Three countries in three days is a whirlwind trip by anyone’s standard. And I’d be lying if I didn’t admit that, looking back on it one week later, there are parts of the journey that are a bit of a blur. But I had an amazing time checking out three completely new cities, and though my time in each was brief, I feel like I got enough of a fix to keep me going until I (one day) return.
First stop: Munich. After literally jumping up and clapping with glee when my suitcase finally appeared on the luggage belt at Munich airport, I headed off for the first of my rail adventures. I’d decided to make life for myself as easy as possible by printing off all the street and subway maps I could get my hands on. They were necessary, of course, but the truth is Munich is a ridiculously easy city to get around – and this is coming from someone who has managed to get lost on the Toronto subway system. More than once.
Even though I hadn’t slept at all on the plane, my brief time in the city meant I couldn’t afford to waste a minute. I dumped my bags at the hotel and, with map in hand, set off to explore. First observation: tourists are everywhere.
I knew to expect this, being the peak travel season, but still – seeing a crowd ever-expanding in number with each person holding up the same generic hotel map as myself, pointing hesitantly at various street signs and slowly shuffling en masse towards the historic centre of the town was quite a spectacle. Not that I’m a travel snob; I’m happy to own up to my tourist status. But it made me laugh thinking of how I’d planned this part of my trip as solo travel, when everywhere I turned I was surrounded by people all doing exactly the same things as me.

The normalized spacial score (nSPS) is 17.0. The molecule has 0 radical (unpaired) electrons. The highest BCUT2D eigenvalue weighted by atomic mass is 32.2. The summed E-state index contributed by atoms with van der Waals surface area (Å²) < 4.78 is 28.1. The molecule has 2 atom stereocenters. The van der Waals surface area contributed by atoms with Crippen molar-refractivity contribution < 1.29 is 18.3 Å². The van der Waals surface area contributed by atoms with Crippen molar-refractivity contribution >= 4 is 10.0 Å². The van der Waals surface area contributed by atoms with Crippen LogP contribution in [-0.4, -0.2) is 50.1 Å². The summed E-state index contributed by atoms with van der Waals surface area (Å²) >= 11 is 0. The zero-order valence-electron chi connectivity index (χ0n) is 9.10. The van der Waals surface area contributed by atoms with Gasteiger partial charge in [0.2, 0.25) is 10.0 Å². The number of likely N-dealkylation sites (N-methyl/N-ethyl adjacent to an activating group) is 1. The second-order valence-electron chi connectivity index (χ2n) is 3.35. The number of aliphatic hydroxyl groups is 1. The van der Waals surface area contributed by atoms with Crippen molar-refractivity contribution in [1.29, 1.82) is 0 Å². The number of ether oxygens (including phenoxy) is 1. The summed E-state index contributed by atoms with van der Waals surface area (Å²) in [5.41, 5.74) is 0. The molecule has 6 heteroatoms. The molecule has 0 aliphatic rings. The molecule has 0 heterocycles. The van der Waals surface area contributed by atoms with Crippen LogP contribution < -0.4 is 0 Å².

With its fairytale good looks, the old town in Munich is just beautiful, and I wandered around each picturesque street snapping away happily. But as I trekked around in the scorching sun I kept thinking of one thing above all: beer. And not out of context – I mean, Munich is pretty much the unofficial beer capital of the world, hosting the annual celebration of all things beer – Oktoberfest. So when I felt like I’d done enough sightseeing to deserve a nice cold one, I started scanning for an appropriate beer hall to plonk down at for a drink or two. I had planned on visiting Hofbrauhaus, which is said to be the most famous beer hall in the world, but after spotting the four big, loud tour groups hovering outside I decided instead on a slightly quieter option just opposite. I’m glad I did.
Sitting and looking out onto the sun-filled patio and surrounding cobbled streets with my plate of veal meatballs and potato salad (needless to say, yum) and requisite tall glass of pilsner, I fell into a state of blissful calm. As the calm eventually began to turn into a semi-comatose state of sleep deprivation, I dragged myself away for more aimless wandering.
Finally, after being awake for 30 hours, I admitted defeat and collapsed in my hotel bed at the impressively late hour of 8pm. Let me just add here that my hotel room had a slightly different bed setup than I’m used to. I had the luxury of a double bed, but only a single duvet. Decisions … lay it out vertically and just try not to move too much during the night? Or lay it across my body horizontally so it at least covered the width of the bed but left my toes and head hanging out? Also, and I never managed to come up with an explanation for this one, the flat sheet on the bed was tucked in but only reached halfway up my legs – sort of in the way that you might short-sheet someone’s bed as a practical joke.
I did wonder if the joke was in fact on me, and there might be a camera somewhere in the room watching me as I tried to figure out the puzzle. I think they’d be disappointed with me if that was the case, as after about five minutes of fruitless yanking, I gave up and succumbed to sleep – half-covered by sheet and duvet.